Pryor co-wrote Blazing Saddles (1974), directed by Mel Brooks and starring Gene Wilder. Pryor was to play the lead role of Bart, but the film's production studio would not insure him, and Mel Brooks chose Cleavon Little instead. Before his horribly-damaging 1980 freebasing incident (see below), Pryor was about to start filming Mel Brooks' History of the World, Part I (1981), but was replaced at the last minute by Gregory Hines. Pryor was also originally considered for the role of Billy Ray Valentine on Trading Places (1983), before Eddie Murphy won the part.

Pryor in February 1986.

In 1983, Pryor signed a five-year contract with Columbia Pictures for US$40,000,000.[36] This resulted in the mainstreaming of Pryor's onscreen persona and softer, more formulaic films like Superman III (1983), which earned Pryor $4,000,000; Brewster's Millions (1985), Moving (1988), and See No Evil, Hear No Evil (1989). The only film project from this period that recalled his rough roots was Pryor's semi-autobiographic debut as a writer-director, Jo Jo Dancer, Your Life Is Calling (1986), which was not a major success.

Despite a reputation for constantly using profanity on and off camera, Pryor briefly hosted a children's show on CBS called Pryor's Place (1984). Like Sesame Street, Pryor's Place featured a cast of puppets, hanging out and having fun in a surprisingly friendly inner-city environment along with several children and characters portrayed by Pryor himself. However, Pryor's Place frequently dealt with more sobering issues than Sesame Street. It was canceled shortly after its debut, despite the efforts of famed puppeteers Sid and Marty Krofft and a theme song by Ray Parker, Jr. of "Ghostbusters" (1984) fame.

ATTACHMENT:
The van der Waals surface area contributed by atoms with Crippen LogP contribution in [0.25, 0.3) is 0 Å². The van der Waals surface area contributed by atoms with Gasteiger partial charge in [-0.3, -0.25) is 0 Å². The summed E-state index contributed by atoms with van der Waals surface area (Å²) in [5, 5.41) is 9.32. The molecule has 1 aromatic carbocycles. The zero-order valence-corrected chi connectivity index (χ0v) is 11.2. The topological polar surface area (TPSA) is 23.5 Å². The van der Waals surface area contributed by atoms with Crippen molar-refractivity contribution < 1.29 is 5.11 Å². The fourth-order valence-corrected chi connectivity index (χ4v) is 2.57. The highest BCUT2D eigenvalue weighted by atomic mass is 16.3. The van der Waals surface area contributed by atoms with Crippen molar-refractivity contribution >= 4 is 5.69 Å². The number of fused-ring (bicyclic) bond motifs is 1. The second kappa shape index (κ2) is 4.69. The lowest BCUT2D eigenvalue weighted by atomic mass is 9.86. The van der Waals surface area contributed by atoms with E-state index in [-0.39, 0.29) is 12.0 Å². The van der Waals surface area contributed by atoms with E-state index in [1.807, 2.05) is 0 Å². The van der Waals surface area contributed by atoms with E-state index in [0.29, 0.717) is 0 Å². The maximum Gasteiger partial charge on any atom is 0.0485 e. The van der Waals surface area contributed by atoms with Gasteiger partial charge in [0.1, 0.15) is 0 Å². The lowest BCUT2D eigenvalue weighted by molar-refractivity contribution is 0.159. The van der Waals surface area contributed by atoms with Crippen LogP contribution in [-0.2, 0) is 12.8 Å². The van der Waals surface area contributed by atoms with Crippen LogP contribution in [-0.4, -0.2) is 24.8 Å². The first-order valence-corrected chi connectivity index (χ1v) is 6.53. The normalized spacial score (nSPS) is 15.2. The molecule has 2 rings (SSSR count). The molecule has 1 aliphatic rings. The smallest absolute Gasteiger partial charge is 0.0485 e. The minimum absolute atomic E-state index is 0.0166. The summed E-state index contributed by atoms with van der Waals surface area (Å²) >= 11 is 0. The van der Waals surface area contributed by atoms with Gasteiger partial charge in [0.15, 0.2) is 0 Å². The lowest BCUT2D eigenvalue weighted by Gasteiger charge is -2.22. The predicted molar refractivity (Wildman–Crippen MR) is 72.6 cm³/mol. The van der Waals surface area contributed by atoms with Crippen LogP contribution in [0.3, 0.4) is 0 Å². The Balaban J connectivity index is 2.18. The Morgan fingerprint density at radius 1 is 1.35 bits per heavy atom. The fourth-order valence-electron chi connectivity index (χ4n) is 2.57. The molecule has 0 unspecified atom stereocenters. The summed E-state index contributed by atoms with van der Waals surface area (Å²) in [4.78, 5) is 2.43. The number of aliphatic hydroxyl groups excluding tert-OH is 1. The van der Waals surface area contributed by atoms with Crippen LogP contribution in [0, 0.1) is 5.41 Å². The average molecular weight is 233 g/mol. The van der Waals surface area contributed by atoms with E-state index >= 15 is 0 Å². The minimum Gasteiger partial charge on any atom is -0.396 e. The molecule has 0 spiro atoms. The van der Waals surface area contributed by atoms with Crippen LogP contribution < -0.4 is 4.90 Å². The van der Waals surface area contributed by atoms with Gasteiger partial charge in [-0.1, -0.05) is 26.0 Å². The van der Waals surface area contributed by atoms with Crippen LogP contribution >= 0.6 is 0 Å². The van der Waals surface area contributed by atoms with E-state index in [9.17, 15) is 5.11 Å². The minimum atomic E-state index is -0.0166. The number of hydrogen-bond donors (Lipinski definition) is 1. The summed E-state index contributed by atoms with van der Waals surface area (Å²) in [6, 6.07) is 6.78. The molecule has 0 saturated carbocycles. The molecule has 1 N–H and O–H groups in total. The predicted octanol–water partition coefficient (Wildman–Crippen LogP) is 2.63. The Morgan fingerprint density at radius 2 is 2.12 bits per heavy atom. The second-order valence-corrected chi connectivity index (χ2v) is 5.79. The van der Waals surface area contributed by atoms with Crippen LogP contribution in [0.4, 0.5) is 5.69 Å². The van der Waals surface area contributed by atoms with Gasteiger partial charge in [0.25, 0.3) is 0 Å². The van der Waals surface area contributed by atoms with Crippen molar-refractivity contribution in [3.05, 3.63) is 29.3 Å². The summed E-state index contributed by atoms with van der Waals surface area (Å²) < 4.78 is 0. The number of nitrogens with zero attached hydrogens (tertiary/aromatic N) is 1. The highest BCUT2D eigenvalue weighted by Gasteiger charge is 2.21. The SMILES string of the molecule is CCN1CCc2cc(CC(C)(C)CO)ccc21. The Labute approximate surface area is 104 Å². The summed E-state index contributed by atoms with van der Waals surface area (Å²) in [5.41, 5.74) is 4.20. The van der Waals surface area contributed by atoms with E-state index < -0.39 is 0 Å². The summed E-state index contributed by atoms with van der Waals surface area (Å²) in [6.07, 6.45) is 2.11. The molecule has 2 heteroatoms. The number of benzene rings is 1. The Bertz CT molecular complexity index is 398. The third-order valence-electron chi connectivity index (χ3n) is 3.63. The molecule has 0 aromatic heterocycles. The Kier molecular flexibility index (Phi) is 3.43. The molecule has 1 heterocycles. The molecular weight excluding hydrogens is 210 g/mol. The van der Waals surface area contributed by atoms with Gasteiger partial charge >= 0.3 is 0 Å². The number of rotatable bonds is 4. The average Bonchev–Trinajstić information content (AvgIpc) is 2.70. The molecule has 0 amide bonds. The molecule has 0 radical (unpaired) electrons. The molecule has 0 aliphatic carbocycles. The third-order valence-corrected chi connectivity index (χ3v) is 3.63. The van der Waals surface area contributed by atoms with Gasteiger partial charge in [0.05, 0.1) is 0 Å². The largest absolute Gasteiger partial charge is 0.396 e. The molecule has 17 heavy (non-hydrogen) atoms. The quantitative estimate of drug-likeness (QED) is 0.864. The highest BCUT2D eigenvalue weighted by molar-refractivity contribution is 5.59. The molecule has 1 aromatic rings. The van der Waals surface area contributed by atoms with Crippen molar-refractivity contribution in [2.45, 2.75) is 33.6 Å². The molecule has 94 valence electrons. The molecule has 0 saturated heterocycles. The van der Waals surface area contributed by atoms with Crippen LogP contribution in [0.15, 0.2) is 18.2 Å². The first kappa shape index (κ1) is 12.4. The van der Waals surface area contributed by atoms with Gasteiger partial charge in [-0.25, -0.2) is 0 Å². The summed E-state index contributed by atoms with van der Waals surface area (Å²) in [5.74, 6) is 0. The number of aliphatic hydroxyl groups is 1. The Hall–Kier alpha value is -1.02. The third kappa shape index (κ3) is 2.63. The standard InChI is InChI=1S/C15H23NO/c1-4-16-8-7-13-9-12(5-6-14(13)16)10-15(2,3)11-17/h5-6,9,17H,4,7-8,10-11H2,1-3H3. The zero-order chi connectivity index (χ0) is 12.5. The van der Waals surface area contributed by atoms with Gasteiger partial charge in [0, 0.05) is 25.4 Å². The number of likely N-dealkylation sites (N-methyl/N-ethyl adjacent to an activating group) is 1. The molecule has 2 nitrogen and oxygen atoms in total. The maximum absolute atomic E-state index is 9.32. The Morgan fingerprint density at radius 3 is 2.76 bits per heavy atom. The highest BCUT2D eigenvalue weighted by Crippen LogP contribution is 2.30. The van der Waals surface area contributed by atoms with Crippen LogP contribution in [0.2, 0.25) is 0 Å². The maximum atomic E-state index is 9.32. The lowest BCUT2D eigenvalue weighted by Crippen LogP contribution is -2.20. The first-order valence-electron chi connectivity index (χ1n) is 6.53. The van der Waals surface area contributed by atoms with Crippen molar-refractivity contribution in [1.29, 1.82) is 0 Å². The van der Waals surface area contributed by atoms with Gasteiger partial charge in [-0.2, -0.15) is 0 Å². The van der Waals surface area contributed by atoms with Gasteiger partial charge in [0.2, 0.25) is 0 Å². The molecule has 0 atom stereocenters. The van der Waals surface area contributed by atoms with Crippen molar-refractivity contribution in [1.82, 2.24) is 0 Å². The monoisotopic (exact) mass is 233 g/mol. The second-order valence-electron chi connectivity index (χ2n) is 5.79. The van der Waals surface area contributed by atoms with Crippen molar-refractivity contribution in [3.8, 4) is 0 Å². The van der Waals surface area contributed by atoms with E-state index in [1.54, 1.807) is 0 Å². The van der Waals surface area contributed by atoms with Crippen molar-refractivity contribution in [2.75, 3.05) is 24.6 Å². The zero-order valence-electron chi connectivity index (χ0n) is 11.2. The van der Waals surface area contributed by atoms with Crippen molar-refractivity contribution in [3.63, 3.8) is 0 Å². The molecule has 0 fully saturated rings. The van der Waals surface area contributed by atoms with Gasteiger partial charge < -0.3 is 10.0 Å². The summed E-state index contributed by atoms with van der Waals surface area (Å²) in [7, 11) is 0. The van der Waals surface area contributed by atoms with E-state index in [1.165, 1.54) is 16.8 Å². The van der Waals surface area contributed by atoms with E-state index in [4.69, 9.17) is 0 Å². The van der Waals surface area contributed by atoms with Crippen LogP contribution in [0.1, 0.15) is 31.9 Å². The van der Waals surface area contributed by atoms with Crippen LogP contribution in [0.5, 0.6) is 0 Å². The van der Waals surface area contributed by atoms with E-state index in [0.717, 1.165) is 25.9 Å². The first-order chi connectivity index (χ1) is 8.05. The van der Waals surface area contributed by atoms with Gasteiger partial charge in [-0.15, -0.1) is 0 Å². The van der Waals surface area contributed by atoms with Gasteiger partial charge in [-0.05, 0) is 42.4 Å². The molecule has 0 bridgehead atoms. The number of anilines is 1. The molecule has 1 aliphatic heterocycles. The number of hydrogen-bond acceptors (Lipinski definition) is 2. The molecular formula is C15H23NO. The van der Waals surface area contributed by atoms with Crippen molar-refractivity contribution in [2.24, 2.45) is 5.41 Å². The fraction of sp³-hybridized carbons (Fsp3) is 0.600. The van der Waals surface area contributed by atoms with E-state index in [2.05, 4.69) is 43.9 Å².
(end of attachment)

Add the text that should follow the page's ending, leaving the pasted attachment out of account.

Pryor co-hosted the Academy Awards twice and was nominated for an Emmy for a guest role on the television series, Chicago Hope. Network censors had warned Pryor about his profanity for the Academy Awards, and after a slip early in the program, a 5-second delay was instituted when returning from a commercial break. Pryor is also one of only three Saturday Night Live hosts to be subjected to a rare 5-second delay for his 1975 appearance (along with Sam Kinison in 1986 and Andrew Dice Clay in 1990).